Google’s lifetime net carbon footprint now zero: Sundar Pichai

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Alphabet and Google CEO Sundar Pichai on Monday declared that the company has eliminated its entire carbon legacy — covering all its operational emissions before it became carbon neutral in 2007 — through the purchase of high-quality carbon offsets. It means that Google’s lifetime net carbon footprint is now zero.

“We’re pleased to be the first major company to get this done, today,” Mr Pichai said in a blog post.

The company now aims to only use carbon-free energy to run its data centers, campuses and businesses worldwide at all times by 2030.

Google was the first major company to become carbon neutral in 2007.

“We were the first major company to match our energy use with 100 per cent renewable energy in 2017. We operate the cleanest global cloud in the industry, and we’re the world’s largest corporate purchaser of renewable energy,” Mr Pichai wrote informing the public.

“We estimate that the commitments we’re making today will directly generate more than 20,000 new jobs in clean energy and associated industries, in America and around the world, by 2025”.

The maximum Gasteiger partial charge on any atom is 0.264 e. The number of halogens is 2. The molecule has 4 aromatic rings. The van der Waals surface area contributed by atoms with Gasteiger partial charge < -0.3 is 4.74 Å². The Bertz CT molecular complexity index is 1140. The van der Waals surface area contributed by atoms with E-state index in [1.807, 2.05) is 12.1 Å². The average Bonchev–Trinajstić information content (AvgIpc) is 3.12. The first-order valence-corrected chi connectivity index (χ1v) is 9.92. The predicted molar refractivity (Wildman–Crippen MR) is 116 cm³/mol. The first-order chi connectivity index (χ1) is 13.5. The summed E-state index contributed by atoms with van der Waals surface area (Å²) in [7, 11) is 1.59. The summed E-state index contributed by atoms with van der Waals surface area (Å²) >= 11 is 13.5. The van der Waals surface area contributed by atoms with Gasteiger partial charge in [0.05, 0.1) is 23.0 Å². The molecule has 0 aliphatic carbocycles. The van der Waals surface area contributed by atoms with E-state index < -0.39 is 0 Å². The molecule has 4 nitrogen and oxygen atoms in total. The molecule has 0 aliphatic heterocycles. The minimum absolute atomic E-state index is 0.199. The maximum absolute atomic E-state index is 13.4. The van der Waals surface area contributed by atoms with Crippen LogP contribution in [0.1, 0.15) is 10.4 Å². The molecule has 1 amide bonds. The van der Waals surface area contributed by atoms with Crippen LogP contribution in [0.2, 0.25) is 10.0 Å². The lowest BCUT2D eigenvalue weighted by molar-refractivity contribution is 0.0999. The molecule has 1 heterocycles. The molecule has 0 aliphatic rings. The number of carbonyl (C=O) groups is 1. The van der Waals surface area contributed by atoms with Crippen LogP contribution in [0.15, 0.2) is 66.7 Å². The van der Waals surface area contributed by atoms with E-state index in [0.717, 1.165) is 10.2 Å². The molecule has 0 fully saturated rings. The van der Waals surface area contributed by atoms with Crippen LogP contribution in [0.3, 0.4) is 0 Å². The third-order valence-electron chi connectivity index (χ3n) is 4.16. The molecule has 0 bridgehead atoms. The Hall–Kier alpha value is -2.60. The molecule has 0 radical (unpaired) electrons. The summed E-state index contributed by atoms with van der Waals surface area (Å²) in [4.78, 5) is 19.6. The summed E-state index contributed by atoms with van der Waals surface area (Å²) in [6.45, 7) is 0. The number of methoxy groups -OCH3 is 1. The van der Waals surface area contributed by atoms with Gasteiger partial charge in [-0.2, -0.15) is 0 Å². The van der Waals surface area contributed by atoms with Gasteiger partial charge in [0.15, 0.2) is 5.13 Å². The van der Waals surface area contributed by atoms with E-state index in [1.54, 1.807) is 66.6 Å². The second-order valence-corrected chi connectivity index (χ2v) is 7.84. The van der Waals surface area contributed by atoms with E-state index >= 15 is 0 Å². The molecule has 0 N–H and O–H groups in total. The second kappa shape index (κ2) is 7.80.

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Google's net carbon footprint is now zero. This is a picture of print with CO2 in the middle.

Mr Pichai said the company is working on ways to apply artificial intelligence (AI) to optimise its electricity demand and forecasting. He also added that these efforts will help create 12,000 jobs by 2025.

“We’ll enable 5 GW of new carbon-free energy across our key manufacturing regions by 2030 through investment. We expect this to spur more than $5 billion in clean energy investments, avoid the amount of emissions equal to taking more than 1 million cars off the road each year, and create more than 8,000 clean energy jobs,” he explained in his post.

Google Environmental Insights Explorer currently helps more than 100 cities to track and reduce their footprint due to building and transportation carbon emissions and maximise their renewable energy use.

Mr Pichai said the company will expand the tool to 3,000 cities worldwide.

“We’re also committing to help more than 500 cities and local governments globally reduce a total of 1 gigaton of carbon emissions annually by 2030 – that’s the equivalent of the annual carbon emissions of a country the size of Japan”.

The CEO declared that the goal is to find new ways that Google products can help one billion people make more sustainable choices by 2022.


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